On the first page of his autobiographical memoir, Un instant dans la vie d’autrui (‘An Instant in Another’s Life’), and as though in order to pre-empt the kind of crass journalistic query with which every artist is plagued, Maurice Béjart wrote: ‘I am a choreographer because there’s nothing else I know how to do.’ And, further down on the same page, he added whimsically: ‘Artists (interpreters no less than creators) are akin to prostitutes. Akin? Why “akin”? The artist is a prostitute! If he experiences ecstasy, if he “comes”, so much the better, but it isn’t indispensable. It’s not his inalienable right. He isn’t there for that. His job is to make the public come.’
For Béjart, these two aphoristic declarations, which he undoubtedly means us to take quite literally, have served as both a credo and a manifesto. It may well be that he possesses several other talents but, apart from the publication of a novel (Mathilde ou le Temps perdu, a reflection of his lifelong obsession with Wagner), he has never done anything as an artist but dance and create ballets for others to dance. Such is his almost monomaniacally single-minded preoccupation with the dramatic and expressive powers of his chosen medium, he has actually split the chronology of his own life in two: ‘little Maurice Berger’ (his real name) ‘born in 1927, died some time during the War,’ he declared; and ‘the choreographer Béjart was born in 1955’ (the year in which Symphonie pour un homme seul, the ballet that made his reputation, was premièred). As for the bizarre comparison between aesthetic creation and prostitution, it is borne out by the paroxysmatic eroticism of much of his work and by his contemptuous rejection of ballet as a congenitally minor form, twee and tinselly, ephemeral and effeminate, of interest only to tired businessmen, queenish dilettantes and prim little middle-class girls.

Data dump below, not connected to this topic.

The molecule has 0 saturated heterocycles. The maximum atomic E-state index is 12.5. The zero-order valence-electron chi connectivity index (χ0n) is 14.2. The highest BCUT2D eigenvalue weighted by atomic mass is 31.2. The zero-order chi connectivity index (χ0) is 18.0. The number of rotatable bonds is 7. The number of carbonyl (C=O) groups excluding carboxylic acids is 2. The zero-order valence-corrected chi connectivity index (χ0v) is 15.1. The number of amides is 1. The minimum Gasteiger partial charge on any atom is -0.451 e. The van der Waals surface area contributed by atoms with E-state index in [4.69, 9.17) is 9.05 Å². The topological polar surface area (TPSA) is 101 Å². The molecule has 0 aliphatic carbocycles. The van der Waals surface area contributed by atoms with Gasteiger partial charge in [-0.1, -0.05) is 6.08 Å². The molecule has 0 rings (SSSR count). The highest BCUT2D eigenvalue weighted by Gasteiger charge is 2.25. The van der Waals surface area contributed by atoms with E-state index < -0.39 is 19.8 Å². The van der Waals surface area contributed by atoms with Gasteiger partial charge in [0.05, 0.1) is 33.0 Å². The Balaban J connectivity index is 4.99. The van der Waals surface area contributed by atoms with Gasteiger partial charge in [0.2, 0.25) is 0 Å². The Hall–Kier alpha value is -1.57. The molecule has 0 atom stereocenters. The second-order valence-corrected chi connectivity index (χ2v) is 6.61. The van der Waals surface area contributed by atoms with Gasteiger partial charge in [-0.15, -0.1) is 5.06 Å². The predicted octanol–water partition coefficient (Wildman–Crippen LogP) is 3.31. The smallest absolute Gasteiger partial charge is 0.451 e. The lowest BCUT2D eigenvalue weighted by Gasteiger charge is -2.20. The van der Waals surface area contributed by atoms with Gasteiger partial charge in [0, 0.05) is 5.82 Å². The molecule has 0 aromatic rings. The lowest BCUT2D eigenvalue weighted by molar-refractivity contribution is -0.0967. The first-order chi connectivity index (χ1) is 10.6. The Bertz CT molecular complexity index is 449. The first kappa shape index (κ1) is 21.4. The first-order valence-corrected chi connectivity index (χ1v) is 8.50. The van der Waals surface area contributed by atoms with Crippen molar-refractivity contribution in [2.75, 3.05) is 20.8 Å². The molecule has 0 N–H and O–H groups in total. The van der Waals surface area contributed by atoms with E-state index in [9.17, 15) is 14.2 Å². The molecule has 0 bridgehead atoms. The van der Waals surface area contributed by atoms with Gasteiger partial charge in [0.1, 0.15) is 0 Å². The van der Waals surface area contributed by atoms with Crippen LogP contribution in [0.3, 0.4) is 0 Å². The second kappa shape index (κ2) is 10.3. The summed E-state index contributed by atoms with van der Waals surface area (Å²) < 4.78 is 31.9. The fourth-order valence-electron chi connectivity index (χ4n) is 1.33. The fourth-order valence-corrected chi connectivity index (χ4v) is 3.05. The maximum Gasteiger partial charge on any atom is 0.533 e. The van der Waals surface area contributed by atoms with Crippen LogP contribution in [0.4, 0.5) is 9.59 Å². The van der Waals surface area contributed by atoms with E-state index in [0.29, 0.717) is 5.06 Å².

It was during his formative Parisian period, when he choreographed over 30 new ballets, that Béjart created the flamboyantly anxiety-ridden Symphonie pour un homme seul, celebrated for its electronic score by Pierre Henry, the composer of musique concrète who would remain one of his most loyal collaborators. With that pioneering work, as also such others as Messe pour le temps présent, Bakhti and Nijinski, Clown de Dieu, in which he introduced, kicking and screaming, on to the ballet stage the ostensibly ‘unballetic’ themes of existential alienation, the quest for meaning in a godless universe and the psychic traumas endemic to both genius and madness, he became the apologue and ideologist of an idiosyncratic form of theatrical mysticism, one deeply influenced by certain age-old Oriental belief-systems and impregnated by the neo-expressionist violence of Pierre Henry’s electronic scores.
Writing of his choreographic biography Nijinski, Béjart once recalled that, in the hope of getting right under his protagonist’s skin, he endeavoured to speak to everyone who had ever encountered the great dancer, taught himself Russian and even started smoking Nijinski’s brand of cigarettes. For him, the Wagnerian ideal of ‘total theatre’ is no mere cant phrase but a complete investment of self.
In 1960 he established the Ballets du XXième Siècle and made both its and his base the splendid Théâtre de la Monnaie in Brussels. There he became something of a national institution, and every cultivated visitor to the Belgian capital would be expected to see the latest Béjart productions, of which there were to be more than forty. The most famous, perhaps, was his unique version of Stravinsky’s Le Sacre du Printemps, a controversial reinterpretation of the most prestigious of all modern ballets. In Béjart’s staging – which subsequently toured the world – the first section was danced exclusively by men, the second by women, and the third, finally, by both sexes. By thus shaking off the cobwebby fripperies that had begun to encrust even what had once been regarded as a ballet of unparalleled savagery, he succeeded in attracting a whole new and younger public to a medium afflicted by cultural arthritis.
It might, in conclusion, be worth quoting Béjart again. ‘We have need of rites,’ he wrote in his autobiography. ‘Impossible to do without them. The proof is that everyone observes some rite or other, even if it should be a pale, debased image comparable rather to a tic, just as with those people who, when preparing their breakfast, make the selfsame gesture every morning without risking the slightest variation.’
Béjart’s towering achievement has been to restore to ballet, a form of spectacle in which what had been a solemn rite had indeed begun to degenerate into little more than a collection of nervous tics, a true sense of ritual.
He passed away on 27 April, 2007, Moscow